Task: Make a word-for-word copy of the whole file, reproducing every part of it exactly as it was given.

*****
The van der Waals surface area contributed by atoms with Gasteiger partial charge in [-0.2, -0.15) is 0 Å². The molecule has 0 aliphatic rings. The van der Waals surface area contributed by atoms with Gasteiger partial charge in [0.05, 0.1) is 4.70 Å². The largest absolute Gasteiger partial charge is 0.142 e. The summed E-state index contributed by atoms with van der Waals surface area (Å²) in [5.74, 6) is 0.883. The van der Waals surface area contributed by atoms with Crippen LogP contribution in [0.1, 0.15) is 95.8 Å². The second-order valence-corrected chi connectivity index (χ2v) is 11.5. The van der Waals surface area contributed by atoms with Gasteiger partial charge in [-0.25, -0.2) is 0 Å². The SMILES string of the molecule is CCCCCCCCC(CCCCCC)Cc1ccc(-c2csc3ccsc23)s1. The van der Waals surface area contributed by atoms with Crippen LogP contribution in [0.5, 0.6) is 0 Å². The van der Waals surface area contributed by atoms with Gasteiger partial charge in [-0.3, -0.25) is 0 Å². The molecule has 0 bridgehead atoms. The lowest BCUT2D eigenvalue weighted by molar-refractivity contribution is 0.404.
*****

The van der Waals surface area contributed by atoms with Gasteiger partial charge in [-0.2, -0.15) is 0 Å². The molecule has 0 aliphatic rings. The van der Waals surface area contributed by atoms with Gasteiger partial charge in [0.05, 0.1) is 4.70 Å². The largest absolute Gasteiger partial charge is 0.142 e. The summed E-state index contributed by atoms with van der Waals surface area (Å²) in [5.74, 6) is 0.883. The van der Waals surface area contributed by atoms with Crippen LogP contribution in [0.1, 0.15) is 95.8 Å². The second-order valence-corrected chi connectivity index (χ2v) is 11.5. The van der Waals surface area contributed by atoms with Gasteiger partial charge in [-0.25, -0.2) is 0 Å². The SMILES string of the molecule is CCCCCCCCC(CCCCCC)Cc1ccc(-c2csc3ccsc23)s1. The van der Waals surface area contributed by atoms with Crippen LogP contribution in [0.5, 0.6) is 0 Å². The van der Waals surface area contributed by atoms with Gasteiger partial charge in [-0.3, -0.25) is 0 Å². The molecule has 0 bridgehead atoms. The lowest BCUT2D eigenvalue weighted by molar-refractivity contribution is 0.404.